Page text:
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Restaurant Reviews

Faith Eating

Have you heard this one? A rabbi and a psychologist walk into a sushi bar...

Hell, I always screw this joke up. The rabbi and the psychologist own the sushi bar. Oh, crap, it's not a sushi bar either. It's a "kabbalistic lifestyle lounge and café."

Emunah Café: an organic-kosher restaurant/meeting space/retreat/lending library/shrink's office/Internet lounge/mini-temple of pan-religious holiness. Here, quoth the P.R., you will enter "an experience for the senses, & an oasis for the mind, body and soul...

"...a physical journey into your spiritual self."

With "access to a wealth of soul-shaking, earth-shattering, elevating, inspirational & interactive spiritual materials."

Feeling transcendent yet? Or is that Sheryl Crowe tune playing on the flat-screens interfering with your unobstructed path to bliss?

Seriously, Emunah Café is so more than just a restaurant. It's a way of being. I first heard about this place, which opened a couple of weeks ago, via the Gab Group; the Boca P.R. firm had sent me a couple of floridly written press releases. One trip to Emunah Café was enough to convince me that Emunah's concept had the Gab's fingerprints all over it. I wish co-owners Dr. Marla Reis, the psychologist, and Rabbi Moishe Meir Lipszyc had saved whatever bucks they spent on overwrought publicity. Personally, I prefer not to feel the Earth move or my soul shatter while I'm forking up my mahi-mahi. It's enough that the stuff just tastes good, thanks.

I mean, eating great food can be a highly reflective and spiritual experience; we know that, don't we? Just not so much when you're being simultaneously bludgeoned with smarmy pseudo-mysticism, ham-handed biblical references, and wide-eyed "Secret"-sharing come-hithers. My soul would have to be flatlining before it would need this much emergency resuscitation to bring it back from the brink.

All the blathering about souls and journeys ("only positivity is allowed" at Emunah; I'm not sure how we got in) is unnecessary and annoying. Because the food at Emunah Café is really good — even special. A lot of care has gone into the composition of this menu, attention to detail in the plating and service, and imagination and delicacy in the ingredients and preparation. That those ingredients are both kosher and organic is another big plus. It's nice that the café is wired so you can bring your laptop and spread out your papers on the bar, as I saw one customer doing, and hang out drinking good tea and munching sushi rolls while getting a little work done. What else could you want from a neighborhood café?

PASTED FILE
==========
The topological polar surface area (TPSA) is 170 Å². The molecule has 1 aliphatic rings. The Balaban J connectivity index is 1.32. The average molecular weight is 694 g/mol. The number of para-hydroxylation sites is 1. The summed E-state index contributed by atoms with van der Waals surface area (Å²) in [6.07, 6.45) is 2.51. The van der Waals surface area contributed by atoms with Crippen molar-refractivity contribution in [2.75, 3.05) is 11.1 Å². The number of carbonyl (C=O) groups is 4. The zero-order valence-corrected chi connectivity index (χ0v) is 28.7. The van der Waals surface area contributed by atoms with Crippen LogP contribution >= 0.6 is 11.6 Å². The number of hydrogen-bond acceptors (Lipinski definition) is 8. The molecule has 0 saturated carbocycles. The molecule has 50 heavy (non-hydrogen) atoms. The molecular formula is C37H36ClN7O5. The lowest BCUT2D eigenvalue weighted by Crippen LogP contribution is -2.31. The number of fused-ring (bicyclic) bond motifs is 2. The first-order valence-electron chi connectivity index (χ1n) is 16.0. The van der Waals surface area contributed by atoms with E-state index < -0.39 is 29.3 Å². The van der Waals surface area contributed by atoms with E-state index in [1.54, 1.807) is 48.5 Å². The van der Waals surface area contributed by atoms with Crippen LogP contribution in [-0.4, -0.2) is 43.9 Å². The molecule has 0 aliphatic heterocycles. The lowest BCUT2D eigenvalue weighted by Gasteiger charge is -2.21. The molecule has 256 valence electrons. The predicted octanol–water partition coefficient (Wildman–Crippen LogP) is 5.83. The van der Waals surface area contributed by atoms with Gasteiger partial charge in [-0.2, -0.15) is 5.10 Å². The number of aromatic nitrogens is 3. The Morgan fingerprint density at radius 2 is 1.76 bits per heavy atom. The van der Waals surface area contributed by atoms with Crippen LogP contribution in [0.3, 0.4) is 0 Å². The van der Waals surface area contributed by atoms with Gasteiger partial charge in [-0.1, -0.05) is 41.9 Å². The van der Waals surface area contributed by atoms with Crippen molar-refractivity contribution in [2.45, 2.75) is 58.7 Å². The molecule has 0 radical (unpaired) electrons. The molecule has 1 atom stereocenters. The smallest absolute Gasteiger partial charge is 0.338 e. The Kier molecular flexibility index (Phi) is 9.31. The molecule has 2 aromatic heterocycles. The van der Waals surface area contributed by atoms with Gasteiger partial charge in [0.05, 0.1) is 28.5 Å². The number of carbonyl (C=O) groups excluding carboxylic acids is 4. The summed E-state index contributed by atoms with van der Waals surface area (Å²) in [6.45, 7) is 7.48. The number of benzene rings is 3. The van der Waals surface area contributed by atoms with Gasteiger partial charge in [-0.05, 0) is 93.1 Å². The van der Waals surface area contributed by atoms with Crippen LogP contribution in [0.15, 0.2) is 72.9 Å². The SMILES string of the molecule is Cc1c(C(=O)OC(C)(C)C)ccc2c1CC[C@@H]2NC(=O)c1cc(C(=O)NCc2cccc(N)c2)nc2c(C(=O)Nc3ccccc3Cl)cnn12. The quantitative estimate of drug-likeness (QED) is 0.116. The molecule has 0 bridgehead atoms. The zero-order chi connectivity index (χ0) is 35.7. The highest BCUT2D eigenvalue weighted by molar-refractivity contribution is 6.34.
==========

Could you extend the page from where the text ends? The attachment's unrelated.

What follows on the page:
I know it's hard work to make a successful restaurant, particularly when you've dumped $1.5 mil into it, but Reis and Lipszyc and the Gab Group are working so hysterically, in so many of the wrong directions, that the total effect is precisely opposite of what they'd hoped to create. They've aimed for enlightenment and attained spiritual pandemonium. As for the whole question of whether we ought to be seeking our deepest spiritual essence at an Internet sushi café instead of, say, in a monastery or on a wilderness retreat — let's not even go there.

Let's go instead to the kitchen, where we'll find a little focus and clarity, some honest inspiration as opposed to a load of banal, recycled New Age claptrap. We ate a lot of food at Emunah, and I don't believe any of the six of us was even mildly disappointed — although we were once left weeping in wounded disbelief. The menu at Emunah (which means "faith") is divided into silly, biblically referent subsections: "Foresight," for the appetizers (shouldn't that have been "Foreskin"?), "Revelation" for main courses, "After the Flood" for sushi, and "Garden of Eden" for desserts (they missed their opportunity to do a "Serpent's apple pie" here). And Lord help us, these silly subsections are then larded with equally inane dish titles: "Genesis salad," "Enlightened encrusted salmon cakes," "Wholistic snapper," "Most righteous roll," "Day 5 roll," "The Chosen" (a tapas plate). Which would be funny, in a heretical kind of way, if everything else weren't so damned earnest.